EDITORIAL: In a wide-ranging interview with Jonathan Swan of HBO, Prime Minister (PM) Imran Khan answered some prickly questions and enunciated, amongst other things, Pakistan’s policy vis-à-vis Kashmir, nuclear deterrence in the Subcontinent, Afghanistan, US-Pakistan relations post-withdrawal, and the Uighur issue in China. The PM’s view was that the single issue of Kashmir is holding over 1.6 billion people of the Subcontinent hostage. If the issue is resolved in accordance with the UN Security Council’s resolutions envisaging a plebiscite promised to the people of Kashmir to decide their future, Pakistan and India would live like civilised neighbours and the need for a nuclear deterrent against a country seven times Pakistan’s size would not be needed. This argument aligned with the PM’s view of our nuclear deterrent being purely defensive in nature and his explicitly stated distaste for nuclear weapons as such. On Afghanistan, the PM drew his map for Afghanistan’s future in the shape of a political settlement leading to a coalition government in which the Taliban would have their share of the cake. Imran Khan feared that the US withdrawal proceeding apace without that political settlement risked a fresh civil war, the fallout for Pakistan of a new refugee influx and possible uptick in terrorism. Imran Khan categorically refuted any suggestion that the US would be provided bases in Pakistan to conduct operations in Afghanistan. Even the use of Pakistani airspace for bombing targets in Afghanistan was pooh poohed by Imran as doing the same ineffectual thing again that had not got the US anywhere over 20 years. The PM expressed the hope that the Biden administration would show the determination and will as the most powerful country in the world to help resolve the vexed Kashmir issue. On Xinjiang, Imran Khan refused to go along with the intense propaganda of the West that the Muslim Uighurs were being maltreated by China in Xinjiang. He emphasised that discussions on this and most other bilateral and other issues were held behind closed doors with our Chinese friends, who had stood with us through thick and thin.
While the main thrust of the PM’s answers spelt out his government’s policies on all these subjects, there may arguably be an overlay of oversimplification underlying some of his statements. For example, while no right thinking person would defend nuclear weapons per se, it seems far-fetched that India, despite a resolution of the Kashmir issue (difficult as that still seems), would give up what it conceives of as its nuclear deterrent against China. And if India would not be prepared to go down that route, neither would Pakistan for its own defence reasons. That of course is not an argument against a just resolution of the Kashmir issue, only a cautionary note that nuclear disarmament in the Subcontinent (wishful thinking as that may appear) is not simply tied to a resolution of the Kashmir issue but has wider regional and geopolitical ramifications. An interesting development taking place is the All Parties Conference in Kashmir called by the Modi government to discuss Kashmir’s state of affairs. To make the conference possible, all the Kashmiri leaders incarcerated when Modi illegally annexed Kashmir, reversed its autonomous status according to Article 370 of the Indian Constitution, and divided Jammu and Kashmir into a federally ruled state with the exception of Ladakh, which was separated, have been freed. Those recently released leaders are gearing up to make the case at the conference (scheduled for today) that the Modi government must reverse its steps of two years ago and restore the status quo ante in Kashmir. Arguably, the exacerbated tensions and violence in Kashmir may have persuaded the Modi government to revisit its steps. As far as Afghanistan is concerned, there is little to cheer about. The US/NATO troops will soon be gone, leaving Afghanistan to the tender mercies of a Taliban gathering steam on the battlefield as they nibble away at province after province. The worst case scenario of a Taliban takeover and possible fresh civil war looms over all else, especially since the Taliban-Afghan government dialogue in Doha remains stalled. Pakistan must brace for the fallout in the wake of these developments.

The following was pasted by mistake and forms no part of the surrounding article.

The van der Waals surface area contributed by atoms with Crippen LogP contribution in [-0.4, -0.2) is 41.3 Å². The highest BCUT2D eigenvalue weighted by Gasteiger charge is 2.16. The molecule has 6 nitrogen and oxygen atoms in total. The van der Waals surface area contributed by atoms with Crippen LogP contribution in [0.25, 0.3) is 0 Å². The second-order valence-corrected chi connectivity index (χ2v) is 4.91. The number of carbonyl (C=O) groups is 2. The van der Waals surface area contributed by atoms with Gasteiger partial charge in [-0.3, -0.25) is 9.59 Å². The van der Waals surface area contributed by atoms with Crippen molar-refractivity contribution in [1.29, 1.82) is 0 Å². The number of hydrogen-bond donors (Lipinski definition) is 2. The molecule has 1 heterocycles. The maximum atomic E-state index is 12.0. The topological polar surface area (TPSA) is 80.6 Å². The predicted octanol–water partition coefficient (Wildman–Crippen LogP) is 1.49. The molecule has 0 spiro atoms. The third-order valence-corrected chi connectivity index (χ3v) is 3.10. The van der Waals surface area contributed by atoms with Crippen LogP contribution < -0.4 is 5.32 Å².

Copyright Business Recorder, 2021